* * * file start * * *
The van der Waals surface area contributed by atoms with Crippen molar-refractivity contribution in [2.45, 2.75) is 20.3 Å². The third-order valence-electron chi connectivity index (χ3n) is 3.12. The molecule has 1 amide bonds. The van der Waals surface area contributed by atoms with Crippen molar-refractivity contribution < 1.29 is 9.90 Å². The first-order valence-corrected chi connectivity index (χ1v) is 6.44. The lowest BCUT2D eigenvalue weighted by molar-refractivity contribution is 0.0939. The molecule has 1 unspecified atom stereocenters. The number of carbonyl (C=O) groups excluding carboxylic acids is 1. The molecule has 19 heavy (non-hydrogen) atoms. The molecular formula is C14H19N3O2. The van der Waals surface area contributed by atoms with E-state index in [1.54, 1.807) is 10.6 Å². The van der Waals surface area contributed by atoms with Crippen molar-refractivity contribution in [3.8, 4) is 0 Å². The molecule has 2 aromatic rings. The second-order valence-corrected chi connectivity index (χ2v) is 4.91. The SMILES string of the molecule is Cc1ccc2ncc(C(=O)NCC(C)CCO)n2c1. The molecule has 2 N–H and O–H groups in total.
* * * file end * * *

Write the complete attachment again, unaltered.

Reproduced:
The van der Waals surface area contributed by atoms with Crippen molar-refractivity contribution in [2.45, 2.75) is 20.3 Å². The third-order valence-electron chi connectivity index (χ3n) is 3.12. The molecule has 1 amide bonds. The van der Waals surface area contributed by atoms with Crippen molar-refractivity contribution < 1.29 is 9.90 Å². The first-order valence-corrected chi connectivity index (χ1v) is 6.44. The lowest BCUT2D eigenvalue weighted by molar-refractivity contribution is 0.0939. The molecule has 1 unspecified atom stereocenters. The number of carbonyl (C=O) groups excluding carboxylic acids is 1. The molecule has 19 heavy (non-hydrogen) atoms. The molecular formula is C14H19N3O2. The van der Waals surface area contributed by atoms with E-state index in [1.54, 1.807) is 10.6 Å². The van der Waals surface area contributed by atoms with Crippen molar-refractivity contribution in [3.8, 4) is 0 Å². The molecule has 2 aromatic rings. The second-order valence-corrected chi connectivity index (χ2v) is 4.91. The SMILES string of the molecule is Cc1ccc2ncc(C(=O)NCC(C)CCO)n2c1. The molecule has 2 N–H and O–H groups in total.